As a companion to the AI & Game Aesthetics workshop at AIIDE 2013, Michael Cook is organising a cultural event on October 14th at Northeastern University called DAGGER. The slogan is "Play Games, Play Research" - conference attendees as well as local people from the games industry are invited to come and play a collection of games from both the industry and academia, and to chat and discuss them from different viewpoints.

Playable games at DAGGER include: Christopher Hart's Synthesis, Defective Studios' Gimbal Cop and procedurally generated horror game Vanish. Mike Treanor, of Prom Week and the Game-o-Matic, will also be showcasing work, and the latest games from ANGELINA will be on show too. There will also be an opportunity to play narrative-driven boardgames with attendees of the Intelligent Narrative Technologies workshop!

Get a free ticket here


Symposium on Mathematical Practice and Cognition II

2 - 4 July 2012, University of Birmingham, UK
Organisers: Brendan Larvor and Alison Pease


Symposium on Mathematical Practice and Cognition

29 - 30 March 2010, De Montfort University, Leicester, UK
Organisers: Alison Pease, Markus Guhe and Alan Smaill

We aim to bring together researchers in different fields, to promote discussion between, for example, people working on the neurological level and those building models of mathematical theory formation, people thinking about aesthetics in mathematics and those focused on visual and diagrammatic reasoning, psychologists of mathematics education, sociologists of mathematics and researchers in embodied cognition, or studying relevant aspects of animal cognition, and biological evolution.



Creative Intelligent Systems

March 26-28, 2008, Stanford University, California, USA

Organisers: Mary Lou Maher, Dan Ventura and Simon Colton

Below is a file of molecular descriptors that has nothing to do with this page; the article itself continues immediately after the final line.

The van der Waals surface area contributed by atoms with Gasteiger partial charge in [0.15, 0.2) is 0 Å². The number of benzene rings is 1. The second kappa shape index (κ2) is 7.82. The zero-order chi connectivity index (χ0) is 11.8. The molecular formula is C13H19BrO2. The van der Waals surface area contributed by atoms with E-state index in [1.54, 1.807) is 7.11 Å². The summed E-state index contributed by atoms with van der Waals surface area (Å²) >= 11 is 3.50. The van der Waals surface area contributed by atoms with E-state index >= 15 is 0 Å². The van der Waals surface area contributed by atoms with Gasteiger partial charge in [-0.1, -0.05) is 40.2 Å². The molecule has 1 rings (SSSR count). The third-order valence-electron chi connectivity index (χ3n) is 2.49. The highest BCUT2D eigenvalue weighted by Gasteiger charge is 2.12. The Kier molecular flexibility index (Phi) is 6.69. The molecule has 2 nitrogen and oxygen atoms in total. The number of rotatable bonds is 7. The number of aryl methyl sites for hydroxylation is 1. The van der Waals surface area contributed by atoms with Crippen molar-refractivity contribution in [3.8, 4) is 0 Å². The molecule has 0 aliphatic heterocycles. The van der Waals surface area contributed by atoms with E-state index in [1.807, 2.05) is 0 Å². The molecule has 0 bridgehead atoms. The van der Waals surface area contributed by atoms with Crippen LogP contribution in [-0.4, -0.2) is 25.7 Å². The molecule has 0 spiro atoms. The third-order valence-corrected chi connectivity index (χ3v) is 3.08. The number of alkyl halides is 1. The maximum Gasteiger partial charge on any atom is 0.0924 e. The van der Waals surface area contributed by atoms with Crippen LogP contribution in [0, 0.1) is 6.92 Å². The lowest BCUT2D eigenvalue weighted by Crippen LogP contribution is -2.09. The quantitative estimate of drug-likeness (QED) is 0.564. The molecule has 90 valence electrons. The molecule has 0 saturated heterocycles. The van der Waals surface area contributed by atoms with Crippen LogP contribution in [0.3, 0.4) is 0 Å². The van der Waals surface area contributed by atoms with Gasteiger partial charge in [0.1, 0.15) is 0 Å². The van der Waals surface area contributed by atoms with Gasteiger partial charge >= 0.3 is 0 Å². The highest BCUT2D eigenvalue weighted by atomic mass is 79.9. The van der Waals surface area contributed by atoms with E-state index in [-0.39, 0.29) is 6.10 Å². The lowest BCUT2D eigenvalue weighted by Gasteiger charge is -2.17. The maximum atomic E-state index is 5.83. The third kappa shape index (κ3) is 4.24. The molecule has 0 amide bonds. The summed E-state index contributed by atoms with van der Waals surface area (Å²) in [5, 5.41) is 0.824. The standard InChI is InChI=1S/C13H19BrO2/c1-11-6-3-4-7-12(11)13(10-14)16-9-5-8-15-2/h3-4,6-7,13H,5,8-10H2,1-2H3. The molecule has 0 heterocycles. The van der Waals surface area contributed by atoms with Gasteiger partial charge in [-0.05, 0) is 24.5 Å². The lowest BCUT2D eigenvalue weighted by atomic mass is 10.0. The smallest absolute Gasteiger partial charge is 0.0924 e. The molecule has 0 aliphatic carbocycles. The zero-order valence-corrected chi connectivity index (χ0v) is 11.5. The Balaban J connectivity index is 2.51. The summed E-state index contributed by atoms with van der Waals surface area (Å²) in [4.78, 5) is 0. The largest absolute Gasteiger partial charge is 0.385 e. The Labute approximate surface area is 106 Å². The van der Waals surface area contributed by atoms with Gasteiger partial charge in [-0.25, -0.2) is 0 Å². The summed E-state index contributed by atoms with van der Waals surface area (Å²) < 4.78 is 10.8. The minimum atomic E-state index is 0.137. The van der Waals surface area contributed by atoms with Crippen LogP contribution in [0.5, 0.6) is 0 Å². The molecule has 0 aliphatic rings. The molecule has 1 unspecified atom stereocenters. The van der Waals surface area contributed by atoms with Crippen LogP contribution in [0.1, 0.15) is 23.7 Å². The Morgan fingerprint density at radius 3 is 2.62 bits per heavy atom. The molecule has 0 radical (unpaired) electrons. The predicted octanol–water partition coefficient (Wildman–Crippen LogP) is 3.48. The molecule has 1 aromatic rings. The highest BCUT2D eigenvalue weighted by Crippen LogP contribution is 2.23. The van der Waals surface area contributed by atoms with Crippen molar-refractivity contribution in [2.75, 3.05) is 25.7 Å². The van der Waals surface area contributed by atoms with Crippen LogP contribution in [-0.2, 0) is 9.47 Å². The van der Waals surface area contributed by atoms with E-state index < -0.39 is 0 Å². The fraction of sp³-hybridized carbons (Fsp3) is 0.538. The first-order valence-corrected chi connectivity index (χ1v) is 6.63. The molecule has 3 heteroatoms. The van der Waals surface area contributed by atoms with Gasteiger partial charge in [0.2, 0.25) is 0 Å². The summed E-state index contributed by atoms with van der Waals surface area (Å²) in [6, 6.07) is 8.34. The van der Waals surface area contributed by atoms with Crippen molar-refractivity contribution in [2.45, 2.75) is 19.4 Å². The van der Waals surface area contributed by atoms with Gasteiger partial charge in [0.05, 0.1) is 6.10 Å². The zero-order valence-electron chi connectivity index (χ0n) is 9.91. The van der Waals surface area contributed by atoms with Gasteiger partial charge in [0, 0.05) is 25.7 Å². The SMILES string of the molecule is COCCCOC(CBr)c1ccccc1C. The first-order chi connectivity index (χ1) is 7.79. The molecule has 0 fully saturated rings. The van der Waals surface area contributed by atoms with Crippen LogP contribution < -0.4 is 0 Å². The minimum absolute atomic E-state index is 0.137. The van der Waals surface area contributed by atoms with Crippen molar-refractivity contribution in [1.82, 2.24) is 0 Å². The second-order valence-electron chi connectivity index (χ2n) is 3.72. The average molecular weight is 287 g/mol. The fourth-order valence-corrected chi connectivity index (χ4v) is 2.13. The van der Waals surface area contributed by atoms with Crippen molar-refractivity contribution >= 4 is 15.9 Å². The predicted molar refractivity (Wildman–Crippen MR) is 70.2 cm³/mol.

Although it seems clear that creativity plays an important role in developing intelligent systems, it is less clear how to model, simulate, or evaluate creativity in such systems. In other words, it is often easier to recognize the presence and effect of creativity than to describe or prescribe it. The purpose of this symposium is to explore the synergies between creative cognition and intelligent systems in a cross-disciplinary setting that fosters cooperation both in designing creative systems and in creatively designing systems. This focus on creativity in the context of intelligent systems has the potential for increasing innovation in existing fields of research as well as for defining new fields of study.



Riva del Garda, Italy, August 28th-29th 2006

Organisers: Simon Colton and Alison Pease

The aim of the workshop is to facilitate the exchange of ideas on the topic of computational creativity. We aim to bring together people from AI, Cognitive Science and related areas such as Psychology, Philosophy and the Arts who research questions related to the notion of creativity with respect to computers. The workshop will address issues such as how we assess creativity in computers, how computers can be used to enhance human creativity, and how we can write creative software. We aim for papers on various frameworks for computational creativity to be presented at the workshop, and for the applications of computational creativity to the sciences, creative industries and arts to be showcased. In addition, we will organise a "show and tell" session, which will be devoted to demonstrations of systems exhibiting behaviour which would be deemed creative in humans.